What happens when the page count includes a comma?
How does one begin to write a review of a novel of 1,358 pages? Better question: How does one begin to read a novel of 1,358 pages? I very much enjoy the act of reading. But as with most other facets of my life and personality I am always thinking about the end result. In reading that means I am always thinking about finishing a book, logging the finished title on my list of books read, and choosing the next book. In general I don’t feel bad about this. I read things completely, but sometimes I don’t read things as closely as I should and thus I don’t always retain a whole lot of detail. In fact one of the reasons I decided to review every book that I finish was so that I could look back on my reading list and actually recall what happened in a particular book. But being results driven in reading has also aided me in reading a whole lot more. This isn’t a question of quantity over quality either in choice of material or in the way I read a book. What it does mean is that my slightly OCD-influenced drive to finish whatever I am reading with all due speed helps me spend time with something that I love–books. If it weren’t for that, I would still love books, but I would probably spend way too much time in front of the TV while my paper friends sat neglected and dusty on the shelf.
So, how then does the results-driven reader get through 1,358 pages? This was not without challenge for me. At first I kept looking at where my bookmark was. But 50 or even 100 pages into a book this thick doesn’t look much like progress. It soon became clear I needed a plan for getting through this one. I thought of following Dovegreyreader Scribbles read along which is reading 100 pages a month for a year. Some following that read along are going to read a chapter a day for a year. Both seemed like a good way to break this monster book down. But it didn’t seem right for me. The results-driven me kicked in and decided that that was too much time to have something like this hanging over my head. So I plunged in, hell bent on reading this book in much less than a year.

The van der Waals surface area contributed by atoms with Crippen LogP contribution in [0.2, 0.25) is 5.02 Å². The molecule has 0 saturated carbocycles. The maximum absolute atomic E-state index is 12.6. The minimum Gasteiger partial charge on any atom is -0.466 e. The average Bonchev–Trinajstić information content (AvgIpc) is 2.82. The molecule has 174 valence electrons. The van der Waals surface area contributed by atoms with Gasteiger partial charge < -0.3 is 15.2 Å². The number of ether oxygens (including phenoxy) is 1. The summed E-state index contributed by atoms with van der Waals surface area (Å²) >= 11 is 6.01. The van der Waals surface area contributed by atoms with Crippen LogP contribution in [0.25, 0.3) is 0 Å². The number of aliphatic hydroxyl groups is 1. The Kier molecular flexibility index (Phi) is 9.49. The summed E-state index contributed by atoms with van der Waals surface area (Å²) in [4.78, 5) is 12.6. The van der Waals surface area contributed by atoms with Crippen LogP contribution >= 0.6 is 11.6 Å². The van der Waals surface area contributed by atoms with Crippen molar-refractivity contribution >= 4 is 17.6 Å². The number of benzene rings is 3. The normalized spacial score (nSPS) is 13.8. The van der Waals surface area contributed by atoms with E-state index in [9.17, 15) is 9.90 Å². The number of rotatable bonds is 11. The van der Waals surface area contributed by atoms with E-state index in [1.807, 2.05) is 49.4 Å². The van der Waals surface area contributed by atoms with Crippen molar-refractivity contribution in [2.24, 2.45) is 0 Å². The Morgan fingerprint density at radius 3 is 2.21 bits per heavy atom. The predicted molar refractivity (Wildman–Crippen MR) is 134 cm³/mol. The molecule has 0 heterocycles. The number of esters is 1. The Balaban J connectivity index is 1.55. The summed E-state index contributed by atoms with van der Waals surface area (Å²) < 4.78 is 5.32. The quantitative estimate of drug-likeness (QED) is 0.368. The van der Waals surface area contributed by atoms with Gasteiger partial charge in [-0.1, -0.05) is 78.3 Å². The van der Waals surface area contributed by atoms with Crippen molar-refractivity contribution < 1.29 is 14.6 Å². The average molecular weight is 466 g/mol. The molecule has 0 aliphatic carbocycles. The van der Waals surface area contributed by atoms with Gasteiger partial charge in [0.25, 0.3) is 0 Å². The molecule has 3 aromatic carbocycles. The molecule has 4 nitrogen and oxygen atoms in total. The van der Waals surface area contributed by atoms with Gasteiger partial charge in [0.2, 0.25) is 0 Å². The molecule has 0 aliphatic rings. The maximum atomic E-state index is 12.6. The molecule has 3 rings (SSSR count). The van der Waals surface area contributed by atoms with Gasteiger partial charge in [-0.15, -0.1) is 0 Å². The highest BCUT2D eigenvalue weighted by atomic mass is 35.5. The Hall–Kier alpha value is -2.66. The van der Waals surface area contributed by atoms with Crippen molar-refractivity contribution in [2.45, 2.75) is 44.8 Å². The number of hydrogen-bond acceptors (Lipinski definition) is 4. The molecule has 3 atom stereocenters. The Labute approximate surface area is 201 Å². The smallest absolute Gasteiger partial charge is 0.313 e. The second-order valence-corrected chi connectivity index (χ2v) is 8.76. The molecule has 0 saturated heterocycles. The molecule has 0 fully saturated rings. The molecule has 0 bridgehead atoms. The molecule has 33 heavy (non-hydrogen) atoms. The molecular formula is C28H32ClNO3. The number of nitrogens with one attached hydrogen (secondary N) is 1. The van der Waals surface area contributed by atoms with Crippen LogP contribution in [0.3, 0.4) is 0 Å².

The good news is that the book actually came to the rescue. Once I started getting into the rhythm of the writing and story lines it soon became clear to me. One shouldn’t approach War and Peace as a book. It is more like your favorite TV drama or mini-series, or, dare I say, soap opera. You enjoy the moment. The setting, the costumes, the characters interacting. You enjoy the arc of the mini story lines, and you don’t mind that it goes on and on and on, seemingly without end. It allowed me to enjoy the process and think less about the end.
A note about spoilers
Just as I have with my previously posted graphic summaries, I do list below what could be considered a spoiler or two. But the arc of this book is so sprawling, the characters so many, and the page count so high, that even if you know what happens, I think it would be hard to ruin it for someone who hasn’t read it. Plus my spoilers aren’t too spoily.
If it took me this three paragraphs just to express my thoughts on how I read the book, how long do you think it would take me outline the story? You don’t want to know. And I don’t want to try. It would probably also take me longer to do that then it did to read the book. So you get a bulleted list:
- Begins in Russia in July 1805
- Ends in about 1820
- The war bits relate to the campaigns in the Napoleonic Wars in which Russia was involved.
- The peace bits tell the story of a circle of titled and not-so titled upper class Russians in Petersburg and Moscow.
- There are plenty of peace bits (chapters, sections, etc.) with parties, marital intrigue, romance, etc., but to me it was all background. The impact of the wars on the characters and their families spills over into all of the peace bits.